Does milk cause cancer?
There has been a lot of confusing information in the papers recently about milk and cancer. Does milk cause cancer?
The answer to this question is not simple so it is easy to see how you might be confused.
Researchers and doctors all agree that diet and cancer are closely linked. And eating a well balanced diet can help to reduce the risk of cancer. What is more difficult to say is exactly which foods are most important in causing or reducing cancer risk. Studies investigating a link between cancer and dairy products have not given clear results. Some research shows an increase in the risk of developing cancer, and some shows a decrease.
Recent research shows that a higher intake of calcium (which is found in dairy products) can protect against bowel cancer. But some research suggests there could be a link between dairy intake and the risk of developing prostate and ovarian cancers. For breast cancer the evidence is conflicting. A link between breast cancer and dairy products has been suggested, possibly because of the type of fats they contain, or contaminants that could be present in these foods. But there is no clear evidence to support this. Another theory is that dairy products might help to protect against breast cancer but this is not backed up by firm evidence. At the moment the research does not support a strong link between breast cancer risk and intake of milk and dairy products.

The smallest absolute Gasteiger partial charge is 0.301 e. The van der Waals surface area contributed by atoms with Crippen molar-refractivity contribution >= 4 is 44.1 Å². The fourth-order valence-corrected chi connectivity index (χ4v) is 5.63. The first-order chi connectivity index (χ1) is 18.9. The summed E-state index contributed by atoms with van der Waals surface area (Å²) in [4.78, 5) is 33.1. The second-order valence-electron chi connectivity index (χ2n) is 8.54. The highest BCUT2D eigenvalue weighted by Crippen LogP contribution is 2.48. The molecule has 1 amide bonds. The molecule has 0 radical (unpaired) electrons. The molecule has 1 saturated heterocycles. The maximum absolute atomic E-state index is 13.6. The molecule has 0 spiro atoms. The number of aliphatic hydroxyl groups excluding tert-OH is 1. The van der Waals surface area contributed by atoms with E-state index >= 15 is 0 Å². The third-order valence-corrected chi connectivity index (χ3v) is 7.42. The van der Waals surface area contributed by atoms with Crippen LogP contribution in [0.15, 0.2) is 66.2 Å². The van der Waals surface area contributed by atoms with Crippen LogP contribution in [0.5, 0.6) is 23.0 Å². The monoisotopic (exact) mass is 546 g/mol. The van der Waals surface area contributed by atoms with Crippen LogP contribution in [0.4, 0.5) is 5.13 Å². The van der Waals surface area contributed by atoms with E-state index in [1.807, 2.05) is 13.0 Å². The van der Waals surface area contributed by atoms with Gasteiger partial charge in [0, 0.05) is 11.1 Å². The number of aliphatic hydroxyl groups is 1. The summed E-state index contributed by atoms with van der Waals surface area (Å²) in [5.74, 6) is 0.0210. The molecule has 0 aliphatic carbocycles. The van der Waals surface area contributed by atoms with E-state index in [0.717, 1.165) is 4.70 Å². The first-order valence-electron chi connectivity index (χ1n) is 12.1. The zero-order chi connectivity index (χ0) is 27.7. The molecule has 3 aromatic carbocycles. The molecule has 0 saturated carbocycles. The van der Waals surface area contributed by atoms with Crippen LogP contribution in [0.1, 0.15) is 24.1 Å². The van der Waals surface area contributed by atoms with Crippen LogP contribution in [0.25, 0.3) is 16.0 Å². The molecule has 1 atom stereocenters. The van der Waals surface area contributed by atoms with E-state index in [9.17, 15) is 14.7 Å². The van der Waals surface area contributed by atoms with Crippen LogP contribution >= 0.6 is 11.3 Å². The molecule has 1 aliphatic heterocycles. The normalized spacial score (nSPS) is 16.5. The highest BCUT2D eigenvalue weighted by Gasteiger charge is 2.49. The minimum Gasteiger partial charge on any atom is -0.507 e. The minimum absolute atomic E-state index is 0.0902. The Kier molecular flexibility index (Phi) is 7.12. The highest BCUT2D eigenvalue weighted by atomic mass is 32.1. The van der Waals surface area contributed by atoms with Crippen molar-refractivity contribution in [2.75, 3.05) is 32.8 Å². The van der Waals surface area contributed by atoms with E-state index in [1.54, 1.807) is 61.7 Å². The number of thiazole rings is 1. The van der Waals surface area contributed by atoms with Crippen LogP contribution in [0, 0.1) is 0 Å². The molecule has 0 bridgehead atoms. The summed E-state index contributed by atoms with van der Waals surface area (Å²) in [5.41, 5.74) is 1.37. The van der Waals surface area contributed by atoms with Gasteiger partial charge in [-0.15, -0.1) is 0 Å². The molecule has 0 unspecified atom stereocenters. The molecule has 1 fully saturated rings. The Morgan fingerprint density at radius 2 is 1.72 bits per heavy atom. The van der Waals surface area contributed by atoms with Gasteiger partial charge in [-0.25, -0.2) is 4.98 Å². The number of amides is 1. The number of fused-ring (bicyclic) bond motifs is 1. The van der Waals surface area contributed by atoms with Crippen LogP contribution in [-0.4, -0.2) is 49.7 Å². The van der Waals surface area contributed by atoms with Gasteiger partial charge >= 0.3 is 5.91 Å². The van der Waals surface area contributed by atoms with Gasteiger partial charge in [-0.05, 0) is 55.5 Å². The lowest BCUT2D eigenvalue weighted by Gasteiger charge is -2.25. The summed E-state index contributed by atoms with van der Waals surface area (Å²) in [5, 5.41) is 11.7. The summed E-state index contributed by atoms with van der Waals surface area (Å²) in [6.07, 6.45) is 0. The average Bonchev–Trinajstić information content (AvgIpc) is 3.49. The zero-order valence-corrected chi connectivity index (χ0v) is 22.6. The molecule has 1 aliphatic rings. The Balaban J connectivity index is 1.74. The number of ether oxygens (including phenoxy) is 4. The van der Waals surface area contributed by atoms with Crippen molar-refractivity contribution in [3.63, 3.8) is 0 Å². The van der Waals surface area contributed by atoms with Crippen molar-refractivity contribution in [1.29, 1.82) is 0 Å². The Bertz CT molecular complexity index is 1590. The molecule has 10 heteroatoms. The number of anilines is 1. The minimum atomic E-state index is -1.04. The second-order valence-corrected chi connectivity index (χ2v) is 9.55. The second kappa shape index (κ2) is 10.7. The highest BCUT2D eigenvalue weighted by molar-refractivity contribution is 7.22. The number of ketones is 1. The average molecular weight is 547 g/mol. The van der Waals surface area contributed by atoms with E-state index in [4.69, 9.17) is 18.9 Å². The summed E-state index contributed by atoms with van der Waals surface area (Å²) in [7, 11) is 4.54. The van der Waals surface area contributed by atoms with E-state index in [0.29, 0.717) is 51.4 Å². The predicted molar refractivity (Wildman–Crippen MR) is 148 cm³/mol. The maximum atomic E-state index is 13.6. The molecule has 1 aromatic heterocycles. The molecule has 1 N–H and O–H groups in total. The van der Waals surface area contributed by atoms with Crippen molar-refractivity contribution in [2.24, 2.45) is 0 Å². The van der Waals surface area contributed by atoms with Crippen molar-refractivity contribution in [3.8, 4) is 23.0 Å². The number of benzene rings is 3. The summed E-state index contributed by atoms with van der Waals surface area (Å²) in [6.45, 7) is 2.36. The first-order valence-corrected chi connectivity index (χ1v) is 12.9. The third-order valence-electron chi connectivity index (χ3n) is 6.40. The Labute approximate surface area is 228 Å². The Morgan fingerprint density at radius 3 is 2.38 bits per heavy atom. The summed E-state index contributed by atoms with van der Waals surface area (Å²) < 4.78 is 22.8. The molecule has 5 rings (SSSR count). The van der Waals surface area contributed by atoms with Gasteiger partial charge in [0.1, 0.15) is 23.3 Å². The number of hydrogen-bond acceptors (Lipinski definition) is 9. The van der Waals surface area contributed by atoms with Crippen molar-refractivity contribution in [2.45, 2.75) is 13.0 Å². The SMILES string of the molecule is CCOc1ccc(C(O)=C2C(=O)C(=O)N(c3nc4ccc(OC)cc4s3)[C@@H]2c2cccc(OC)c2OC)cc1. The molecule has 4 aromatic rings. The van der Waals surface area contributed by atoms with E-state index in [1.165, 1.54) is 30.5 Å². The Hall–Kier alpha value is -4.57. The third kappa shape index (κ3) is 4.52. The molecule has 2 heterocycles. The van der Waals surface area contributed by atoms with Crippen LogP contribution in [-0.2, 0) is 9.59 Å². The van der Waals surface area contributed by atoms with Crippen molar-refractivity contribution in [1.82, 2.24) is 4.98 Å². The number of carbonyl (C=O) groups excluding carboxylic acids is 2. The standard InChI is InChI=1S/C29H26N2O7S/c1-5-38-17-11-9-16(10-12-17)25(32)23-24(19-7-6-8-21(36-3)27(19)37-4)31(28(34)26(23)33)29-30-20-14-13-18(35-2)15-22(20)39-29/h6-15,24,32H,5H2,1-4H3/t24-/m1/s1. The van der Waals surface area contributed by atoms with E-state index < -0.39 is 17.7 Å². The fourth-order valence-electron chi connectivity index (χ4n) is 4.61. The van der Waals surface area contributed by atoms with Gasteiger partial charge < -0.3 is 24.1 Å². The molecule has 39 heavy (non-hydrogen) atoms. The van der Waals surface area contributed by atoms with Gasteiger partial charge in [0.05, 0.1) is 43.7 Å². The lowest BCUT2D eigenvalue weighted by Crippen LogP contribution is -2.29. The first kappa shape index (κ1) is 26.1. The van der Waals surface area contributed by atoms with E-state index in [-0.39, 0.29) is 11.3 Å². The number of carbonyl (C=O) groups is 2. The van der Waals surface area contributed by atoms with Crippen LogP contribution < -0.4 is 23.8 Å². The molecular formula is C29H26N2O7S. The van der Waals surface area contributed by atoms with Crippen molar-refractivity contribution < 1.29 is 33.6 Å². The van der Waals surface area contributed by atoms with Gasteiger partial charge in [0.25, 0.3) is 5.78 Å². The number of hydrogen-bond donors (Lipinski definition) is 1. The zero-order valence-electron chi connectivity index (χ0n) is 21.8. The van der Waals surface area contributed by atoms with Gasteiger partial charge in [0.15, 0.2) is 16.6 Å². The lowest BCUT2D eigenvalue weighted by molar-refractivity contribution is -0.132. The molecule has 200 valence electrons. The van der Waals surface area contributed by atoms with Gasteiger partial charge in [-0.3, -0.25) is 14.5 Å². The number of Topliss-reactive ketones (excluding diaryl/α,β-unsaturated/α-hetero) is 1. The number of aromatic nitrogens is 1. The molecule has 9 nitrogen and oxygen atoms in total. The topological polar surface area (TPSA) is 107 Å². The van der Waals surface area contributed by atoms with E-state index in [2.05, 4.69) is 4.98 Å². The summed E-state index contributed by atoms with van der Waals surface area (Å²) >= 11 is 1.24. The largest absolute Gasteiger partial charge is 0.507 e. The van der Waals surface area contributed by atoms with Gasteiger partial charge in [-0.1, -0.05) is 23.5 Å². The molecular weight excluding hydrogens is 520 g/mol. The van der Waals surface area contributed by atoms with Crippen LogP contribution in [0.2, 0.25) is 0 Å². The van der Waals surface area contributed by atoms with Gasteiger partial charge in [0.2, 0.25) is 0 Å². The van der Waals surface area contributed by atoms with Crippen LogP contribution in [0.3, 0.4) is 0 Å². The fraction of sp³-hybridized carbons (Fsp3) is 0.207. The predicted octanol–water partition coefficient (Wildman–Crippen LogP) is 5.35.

So, we need further research to find out more about the links between dairy products and cancer risk. A large European study called EPIC (The European Prospective Investigation of Cancer) is currently looking at the relationship between diet, lifestyle and cancer. It is producing a series of reports on diet and lifestyle and a variety of cancers over the next 10 to 20 years. It started with bowel cancer and breast cancer. If you would like to keep up to date with the findings from the EPIC study you can look on line at the EPIC website.
At the moment, doctors and nutritionists recommend a healthy, well balanced diet. Calcium should be part of that diet, and milk is an important source of calcium. A healthy diet should also be high in fibre and include at least 5 portions of fruit and vegetables each day. It is best to avoid smoking and to limit your alcohol intake. For more information about healthy living see Cancer Research UK’s News and resources website.
Rated 3 out of 5 based on 116 votes
Question about cancer? Contact our information nurse team